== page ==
Oireachtas na Gaeilge, as the primary national language festival, will be encouraged and supported to allow it to continue to grow. The growth needs to be carefully managed, however, in an organic manner, so that the festival will remain an Irish language festival.

RTÉ, as the national public service broadcaster, will normalise the use of Irish and English in their broadcasts, building on the success of Seachtain na Gaeilge. RTÉ will continue to support and develop Raidió na Gaeltachta so that a broad spectrum of high standard programmes will be delivered to those communities that listen to this service.

A youth-focussed radio to target young people will be developed using both the internet and conventional radio broadcasting.

TG4 will be further supported to provide television services through Irish. TG4 now has a new target of a six-hour daily Irish language schedule, up from a current level of approximately 4.4 hours. Sufficient funding is vital for TG4 to carry out its statutory remit and to retain its market share in an increasingly competitive environment as an independent statutory body.

The continued development of TG4 will also ensure that the independent production sector in the Gaeltacht continues to provide varied employment opportunities.

The Broadcasting Act 2009 sets a framework for both RTÉ and TG4 in the coming years.

Section 25 of the Broadcasting Act 2009 imposes an obligation on the Broadcasting Authority of Ireland to endeavour to ensure:
that the number and categories of broadcasting services made available in the State by virtue of this Act best serve the needs of the people of the island of Ireland, bearing in mind their languages and traditions and their religious, ethical and cultural diversity,
and an obligation to:
promote and stimulate the development of Irish language programming and broadcasting services.

A number of detailed changes in that framework enhance the position of the Irish language through the activities of the public service broadcasters. These include:
  • allowing more favourable charges, terms and conditions in respect of archive schemes by public service broadcasters for the purpose of Irish language broadcasts;
  • increase in the allocation of licence fee money away from RTÉ to the Broadcast Fund (from 5% to 7%), of which TG4 is a main beneficiary;
  • continuation of a 'free hour' of Irish language television from RTÉ to TG4 (valued around €10m);
  • deepening RTÉ's remit in relation to the Irish language;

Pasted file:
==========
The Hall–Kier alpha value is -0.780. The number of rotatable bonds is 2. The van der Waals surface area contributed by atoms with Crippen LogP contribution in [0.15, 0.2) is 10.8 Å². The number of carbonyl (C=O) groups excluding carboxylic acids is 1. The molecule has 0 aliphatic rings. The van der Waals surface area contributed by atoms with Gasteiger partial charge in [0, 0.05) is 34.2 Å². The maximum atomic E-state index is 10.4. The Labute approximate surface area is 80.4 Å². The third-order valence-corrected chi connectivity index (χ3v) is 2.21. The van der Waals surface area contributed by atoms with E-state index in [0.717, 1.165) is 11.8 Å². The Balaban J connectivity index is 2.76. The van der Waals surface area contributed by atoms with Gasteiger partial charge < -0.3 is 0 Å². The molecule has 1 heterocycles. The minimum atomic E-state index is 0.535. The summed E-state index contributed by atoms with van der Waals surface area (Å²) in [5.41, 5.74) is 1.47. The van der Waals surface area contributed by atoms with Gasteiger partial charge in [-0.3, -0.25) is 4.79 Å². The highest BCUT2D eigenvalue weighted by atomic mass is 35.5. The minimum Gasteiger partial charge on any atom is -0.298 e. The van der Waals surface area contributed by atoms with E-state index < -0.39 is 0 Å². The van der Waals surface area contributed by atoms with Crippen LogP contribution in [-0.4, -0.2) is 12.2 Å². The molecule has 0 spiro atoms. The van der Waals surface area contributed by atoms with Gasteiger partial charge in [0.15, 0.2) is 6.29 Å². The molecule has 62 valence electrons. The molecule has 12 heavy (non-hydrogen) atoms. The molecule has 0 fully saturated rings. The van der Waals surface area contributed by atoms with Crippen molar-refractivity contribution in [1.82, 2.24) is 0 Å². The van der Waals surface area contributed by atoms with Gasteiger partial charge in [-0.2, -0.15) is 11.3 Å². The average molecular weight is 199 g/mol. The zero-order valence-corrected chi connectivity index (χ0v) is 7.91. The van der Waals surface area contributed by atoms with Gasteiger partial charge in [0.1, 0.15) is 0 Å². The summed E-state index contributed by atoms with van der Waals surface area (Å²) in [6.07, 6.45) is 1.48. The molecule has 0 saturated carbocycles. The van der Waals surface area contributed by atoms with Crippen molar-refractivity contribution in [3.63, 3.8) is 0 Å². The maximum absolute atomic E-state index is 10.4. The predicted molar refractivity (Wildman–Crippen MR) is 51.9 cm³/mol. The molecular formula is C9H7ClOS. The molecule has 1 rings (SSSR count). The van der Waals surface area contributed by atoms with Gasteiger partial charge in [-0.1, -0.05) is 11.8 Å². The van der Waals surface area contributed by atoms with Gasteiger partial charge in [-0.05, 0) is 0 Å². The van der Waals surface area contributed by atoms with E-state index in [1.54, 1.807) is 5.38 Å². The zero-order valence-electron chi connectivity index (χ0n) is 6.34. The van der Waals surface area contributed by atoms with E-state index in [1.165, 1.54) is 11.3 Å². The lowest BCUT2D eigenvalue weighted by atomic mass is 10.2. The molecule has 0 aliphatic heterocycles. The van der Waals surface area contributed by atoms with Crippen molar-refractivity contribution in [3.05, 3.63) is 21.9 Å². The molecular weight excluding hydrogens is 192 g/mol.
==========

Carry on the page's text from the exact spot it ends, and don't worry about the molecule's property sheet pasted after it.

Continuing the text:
• language programmes now free from 'peak hours' restriction in case of Broadcast Fund funding;
  • TG4 has been given specific powers to provide on-line non-linear services in Irish;
  • Minister for Communications, Energy and Natural Resources to consider multi-annual funding requirements of TG4.
In fulfilment of the obligations created by this Act, the Government will specifically ensure that the support provided to the Irish language services of the public service broadcasters is further strengthened.

Subtitling options will be substantially increased in order to offer the option to have subtitles in Irish, English, or both, or no subtitles, thus significantly reinforcing the accessibility of TG4 to learners and non-proficient users of Irish as well as fluent speakers.

The Good Friday Agreement provided that the British Government would work with the relevant British and Irish broadcasting authorities to make TG4 more ‘widely available’ in Northern Ireland. The Government will continue to work with the relevant British authorities to ensure that this will be achieved in the context of the switchover to digital television by 2012.

All Irish language initiatives with a specific arts remit, to include drama and traditional arts, will be planned and developed as part of an integral arts strategy between the Department of Community, Rural and Gaeltacht Affairs and the Department of Arts, Sport and Tourism in tandem with the Arts Council.

Information and Communication Technology
The Government will request the inclusion of Irish in all EU-developed ICT programmes. It will also actively engage with major IT suppliers to license and distribute Irish-medium. An IT strategy will be developed, to include IT terminology and lexicographical resources; localisation and open source applications; switchability of interface and language attributes; additional content creation aids to supplement spellcheckers and computerised dictionaries; diacritic markers; multilingual web pages; translation and terminology for computer-aided translation; multilingual content/document management systems; language technology issues and corpora; speech technology, speech synthesis, speech recognition, adaptive technology and embedding issues; capacity building for end users and technology specialists; e-learning and the Irish language; call centre software; back end databases and bi/multilingualism; metadata; mobile devices; optical character recognition; and handwriting recognition.

Such IT developments need also to be embedded in educational, social and work-related practices to become effective means of enhanced communication.

No comments:

Post a Comment